Some cars are delightfully impractical. While a few might think this Corvette falls into that category given its 6.2 liter V8 and petite, two-seat capacity, thinking such things might be missing the point – and completely misjudging the car itself.
When generously offered the chance to drive this Corvette, it would have been rude to refuse. In scouring my memory, I do not remember ever having ridden in any Corvette other than this example, let alone driving one. So in a sense, this was my first foray into Corvette-dom, this car being the benchmark I will likely forever use to judge all other Corvettes. Doing so will cause all its predecessors to inherently possess some manner of unrefined-ness in comparison, but as I don’t Corvette shop very often I’m willing to run that risk.
I was fortunate to get some good seat time in this ‘Vette, about 150 miles of hills, curves, a few towns, and some interstate. Venturing from my home base of Jefferson City to the town of Cuba, the departure route is the one seen here in blue. The return trip was via the eastern and more northern route shown, the one with a distance of 75.5 miles. This route, and the circumstance, gave me ample opportunity to explore the extremes of the Corvette’s behavior.
Participating in a car club cruise to visit a place along old Route 66 in Cuba, I was told upon departure our convoy would be traveling at 50 mph. In one of those many instances where plans don’t materialize, we generally ran a lethargic 35 to 45 mph, with a brief blast to 55 mph. We did get to see the world’s largest rocking chair that was perched near our destination.
The oldest car present was a 1948 Lincoln Continental I had followed for the duration of the trip to Cuba. It’s flathead V12 was capable (and profoundly silent when idling) so I’m still perplexed on the sauntering pace.
As an aside, the most incongruent moment of the trip was driving a newer ‘Vette, looking at the rear of this Lincoln, and hearing this Jefferson Airplane song coming over the radio.
Traveling at these gingerly speeds never allowed me to shift the Corvette’s seven-speed manual transmission beyond fifth gear – and even in fifth gear the engine was barely above idle speed. Despite all the slow running the Corvette was as calm and docile as a Camry or any other comparable mid-sized sedan. It never once balked about loafing for such prolonged periods and it gave me abundant opportunity to realize its throttle is not touchy; in fact, unlike some torquey engines I’ve experienced with manual transmissions, this Corvette requires a wee bit of throttle or it will stall. That only happened once, upon my first getting in it and backing from a parking space.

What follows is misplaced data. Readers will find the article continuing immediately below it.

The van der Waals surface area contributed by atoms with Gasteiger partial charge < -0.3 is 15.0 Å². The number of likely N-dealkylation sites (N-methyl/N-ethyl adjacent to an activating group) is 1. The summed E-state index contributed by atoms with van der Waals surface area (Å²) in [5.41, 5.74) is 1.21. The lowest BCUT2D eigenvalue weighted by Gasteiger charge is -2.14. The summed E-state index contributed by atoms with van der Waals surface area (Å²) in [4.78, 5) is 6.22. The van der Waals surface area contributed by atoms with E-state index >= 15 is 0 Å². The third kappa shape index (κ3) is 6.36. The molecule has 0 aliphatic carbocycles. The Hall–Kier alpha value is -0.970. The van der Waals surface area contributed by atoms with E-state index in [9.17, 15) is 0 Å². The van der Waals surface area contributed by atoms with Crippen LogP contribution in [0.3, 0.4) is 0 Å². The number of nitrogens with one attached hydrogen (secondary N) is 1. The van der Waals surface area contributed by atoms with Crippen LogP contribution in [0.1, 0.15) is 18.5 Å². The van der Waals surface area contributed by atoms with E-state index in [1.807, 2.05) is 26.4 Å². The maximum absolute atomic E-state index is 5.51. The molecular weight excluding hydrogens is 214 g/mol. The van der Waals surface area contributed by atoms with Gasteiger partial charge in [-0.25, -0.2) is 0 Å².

The constant rowing of gears also demonstrated how this clutch is likely the best I’ve ever experienced. Light without being numb, and heavy enough to know you were still using a clutch, there was easy, precise engagement and a delightfully short travel distance. This Corvette is equipped with a toggle switch just behind either side of the steering wheel that says “rev to match”. In my gleeful ignorance, I was privy to learn it will match engine speed to the next gear whether upshifting or downshifting.
In full throttle mode it really works great.
Upon departure from the rest of the group, I was given free reign upon hearing “Jason, drive it as hard and as fast as you want. I’m tired of going slow.” Ah, carte blanch hooning! Always happy to oblige, I eased onto old US 66 and stood on the happy pedal.
Acceleration in this car is the biggest opiate it contains – as well it should as comparable ‘Vettes have been clocked doing the 0 to 60 mph sprint in a mere 3.8 seconds. And it will reach that speed in first gear. It also seems that second gear is good for ninety (or so), but I was too busy concentrating on the rapidity of the world approaching me, primarily that annoying Tahoe in front of me. I can verify the 6.2 liter engine is as smooth at its 6,500 rpm redline as it is at idle.
While I stated this Corvette requires a little nudge on the throttle to start from a stop, don’t equate that to having no low end torque. It’s quite the opposite. While I did have a full throttle blast (or two), I drove the speed limit or under for the majority of this escapade as there were simply too many cars driving well below the speed limit on these two-lane roads. However…
For one section of Route 19 north of Cuba, I was the second person behind a very pokey Ford Ranger. I was going down a hill into a valley and facing a sizable grade when oncoming traffic abated. In fifth gear I punched it and was soon going 80 mph – uphill and from an initial engine speed that was little above an idle. While I dearly love the newer turbocharged engines, this scenario explains why I prefer old fashioned displacement. There is no waiting for a turbo to spool up or need to downshift to get the engine in its power band. The 6.2 comes across like a bottomless well of power, limited only by the 6,500 rpm redline.
Another (mis)perception that I have often had about Corvettes is the ride quality, or lack thereof. While most of the roads we drove were in quite good condition, we did venture off state maintained highways, with a two mile voyage down a gravel road.